Types of Timber in your Log Cabin

I have been emailing with a potential customer today and he asked me this:

“I am still therefore split in my decision between your cabin and one other competitor, (an improvement on the eight I started with!).  To this end, can you tell me the real issue over the timber quality with Companies that are using mixed pine/spruce as opposed to your materials?  The other Company do this which seems to be the main difference as neither of you do finger jointing. Hopefully then I can make a better informed decision.”

I explained in a very condensed version what the differences of timber are that are currently being used in log cabins across the industry but mainly in the UK. I think it was actually a bit of a ramble but with a glass of wine in my hand I can write it a little better here and more concisely than what was sent my customer earlier today by me.

If you are researching a log cabin it helps to know what you are getting, and like my customer asked, you can then make a fully informed decision:

Two Types of Timber we can use in a log cabin.

In a log cabin we can either use Pine or Spruce.

1. Pine – Wikipedia Pine Entry

Pine is known as a redwood, it’s widely used for a lot of things we use daily. No doubt you will have some pine furniture at home.

Pine isn’t as dense as Spruce and therefore it does absorb water quicker. It’s the cheaper of the two types we can use in a log cabin. We use it very widely in the garden for fencing, posts, furniture, play equipment etc.

Because it is less dense, we will pressure treat it to guard against rotting in the long term. It also tends to have looser knots and more of them, it changes colour with sun light to a darker colour. It’s also not as structurally strong as spruce and has wider ring growth.

Pine tree

Pine tree

2. Spruce – Wikipedia Spruce Entry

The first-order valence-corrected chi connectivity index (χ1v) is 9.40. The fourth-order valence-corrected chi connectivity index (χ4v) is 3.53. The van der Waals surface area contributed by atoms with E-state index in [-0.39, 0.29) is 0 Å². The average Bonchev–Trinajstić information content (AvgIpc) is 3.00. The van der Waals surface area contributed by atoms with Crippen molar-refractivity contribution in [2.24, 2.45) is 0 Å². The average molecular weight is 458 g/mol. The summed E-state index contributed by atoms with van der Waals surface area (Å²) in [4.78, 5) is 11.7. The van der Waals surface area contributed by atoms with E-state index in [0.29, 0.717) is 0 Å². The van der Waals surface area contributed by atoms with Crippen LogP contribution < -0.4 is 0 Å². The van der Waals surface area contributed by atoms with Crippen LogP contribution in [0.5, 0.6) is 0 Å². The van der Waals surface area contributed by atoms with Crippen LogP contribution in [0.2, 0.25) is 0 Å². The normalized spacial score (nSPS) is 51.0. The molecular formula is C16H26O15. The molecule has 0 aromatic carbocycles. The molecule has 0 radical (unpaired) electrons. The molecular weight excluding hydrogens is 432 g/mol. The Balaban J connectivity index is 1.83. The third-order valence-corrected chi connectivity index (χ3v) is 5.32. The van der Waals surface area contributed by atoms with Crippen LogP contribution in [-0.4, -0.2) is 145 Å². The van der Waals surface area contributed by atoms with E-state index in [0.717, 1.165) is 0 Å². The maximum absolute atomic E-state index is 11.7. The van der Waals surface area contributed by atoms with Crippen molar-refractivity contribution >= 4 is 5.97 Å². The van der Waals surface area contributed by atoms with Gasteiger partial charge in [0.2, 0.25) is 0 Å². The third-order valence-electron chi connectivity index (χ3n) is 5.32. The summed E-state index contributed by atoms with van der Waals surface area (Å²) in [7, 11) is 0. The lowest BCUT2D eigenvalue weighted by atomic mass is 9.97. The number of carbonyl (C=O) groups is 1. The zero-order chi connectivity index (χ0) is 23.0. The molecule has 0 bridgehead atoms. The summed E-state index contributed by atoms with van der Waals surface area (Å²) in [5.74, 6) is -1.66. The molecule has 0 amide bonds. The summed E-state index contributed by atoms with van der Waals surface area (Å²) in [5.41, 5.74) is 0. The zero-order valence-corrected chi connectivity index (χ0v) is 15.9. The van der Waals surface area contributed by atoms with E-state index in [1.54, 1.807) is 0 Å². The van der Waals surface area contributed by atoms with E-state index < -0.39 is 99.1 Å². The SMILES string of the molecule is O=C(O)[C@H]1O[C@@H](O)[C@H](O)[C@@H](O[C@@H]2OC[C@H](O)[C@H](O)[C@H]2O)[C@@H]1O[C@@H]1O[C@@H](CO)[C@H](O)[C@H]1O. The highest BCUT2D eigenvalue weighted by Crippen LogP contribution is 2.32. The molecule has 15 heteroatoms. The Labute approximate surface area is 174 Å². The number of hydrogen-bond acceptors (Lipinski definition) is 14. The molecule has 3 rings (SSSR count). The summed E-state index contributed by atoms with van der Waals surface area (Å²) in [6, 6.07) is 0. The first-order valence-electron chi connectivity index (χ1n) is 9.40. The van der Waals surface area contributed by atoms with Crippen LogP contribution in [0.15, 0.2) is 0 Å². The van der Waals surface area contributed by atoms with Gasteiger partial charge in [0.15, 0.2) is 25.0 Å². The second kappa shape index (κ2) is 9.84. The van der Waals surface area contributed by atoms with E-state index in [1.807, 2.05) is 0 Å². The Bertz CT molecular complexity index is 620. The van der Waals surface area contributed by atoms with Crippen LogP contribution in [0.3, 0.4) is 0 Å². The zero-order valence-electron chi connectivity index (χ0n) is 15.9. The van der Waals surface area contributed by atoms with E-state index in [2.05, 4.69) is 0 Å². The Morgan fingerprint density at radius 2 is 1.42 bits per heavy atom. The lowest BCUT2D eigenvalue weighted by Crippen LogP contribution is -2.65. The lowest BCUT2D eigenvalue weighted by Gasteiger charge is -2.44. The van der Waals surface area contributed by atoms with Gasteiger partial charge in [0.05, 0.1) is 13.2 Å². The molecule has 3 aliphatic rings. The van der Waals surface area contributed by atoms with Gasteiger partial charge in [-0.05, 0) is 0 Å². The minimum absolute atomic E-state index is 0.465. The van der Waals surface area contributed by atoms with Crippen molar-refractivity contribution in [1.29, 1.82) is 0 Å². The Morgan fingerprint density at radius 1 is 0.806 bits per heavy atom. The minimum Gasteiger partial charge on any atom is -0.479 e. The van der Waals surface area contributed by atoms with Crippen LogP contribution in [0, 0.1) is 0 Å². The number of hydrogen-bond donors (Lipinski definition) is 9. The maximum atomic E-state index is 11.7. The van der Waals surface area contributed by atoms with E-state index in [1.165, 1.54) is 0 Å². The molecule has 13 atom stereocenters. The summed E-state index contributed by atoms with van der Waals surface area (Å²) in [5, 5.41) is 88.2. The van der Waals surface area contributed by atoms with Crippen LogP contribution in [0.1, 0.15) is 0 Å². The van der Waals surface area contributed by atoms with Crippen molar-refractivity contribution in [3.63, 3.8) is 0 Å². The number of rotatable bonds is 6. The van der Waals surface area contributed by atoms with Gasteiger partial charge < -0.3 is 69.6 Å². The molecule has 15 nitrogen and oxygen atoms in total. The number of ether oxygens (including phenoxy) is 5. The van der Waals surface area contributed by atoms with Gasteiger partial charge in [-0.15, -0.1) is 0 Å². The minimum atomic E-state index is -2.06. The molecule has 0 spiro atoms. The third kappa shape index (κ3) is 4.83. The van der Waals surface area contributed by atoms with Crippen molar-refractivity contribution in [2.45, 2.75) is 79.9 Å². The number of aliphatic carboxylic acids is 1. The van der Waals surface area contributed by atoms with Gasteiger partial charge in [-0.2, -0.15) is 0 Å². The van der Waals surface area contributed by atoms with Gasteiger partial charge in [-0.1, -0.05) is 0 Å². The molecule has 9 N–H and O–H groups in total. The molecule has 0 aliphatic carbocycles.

Spruce is a white-wood, it doesn’t discolour any where near as much as pine so it is more aesthetically pleasing inside a log cabin.  It is more dense than pine as well, the knots are tighter and usually there are less of them than in pine. It is structurally stronger but is more expensive than pine. Tuindeco log cabins are entirely spruce including the roofs and floors.

Spruce tree.

Spruce tree.

Difference

The main difference between the two is the denseness of the timber and this makes a lot of difference in a log cabin. Because of this it stands to reason that they both behave differently and this is where the problem starts when we mix timbers.

I’m sure you’re aware of a Bi-metal strip that’s used in thermostats?  With this we take advantage of the different expansion and contraction properties of brass and copper, both of which are similar metals like spruce and pine are similar.  But, there is of course a difference between them.

With a log cabin do we really want to have different rates of expansion?

If we do have a mix It will mean that logs expand and contract at different rates, gaps can appear, splits and all sorts of horrible things could possibly happen over its life if we are not fully aware of it.

We also have the aesthetics of it, lovely white spruce contrasted with the red of the pine really doesn’t look very nice. We then also have to contend with pine’s tendency to rot quicker unless it has been pressure treated.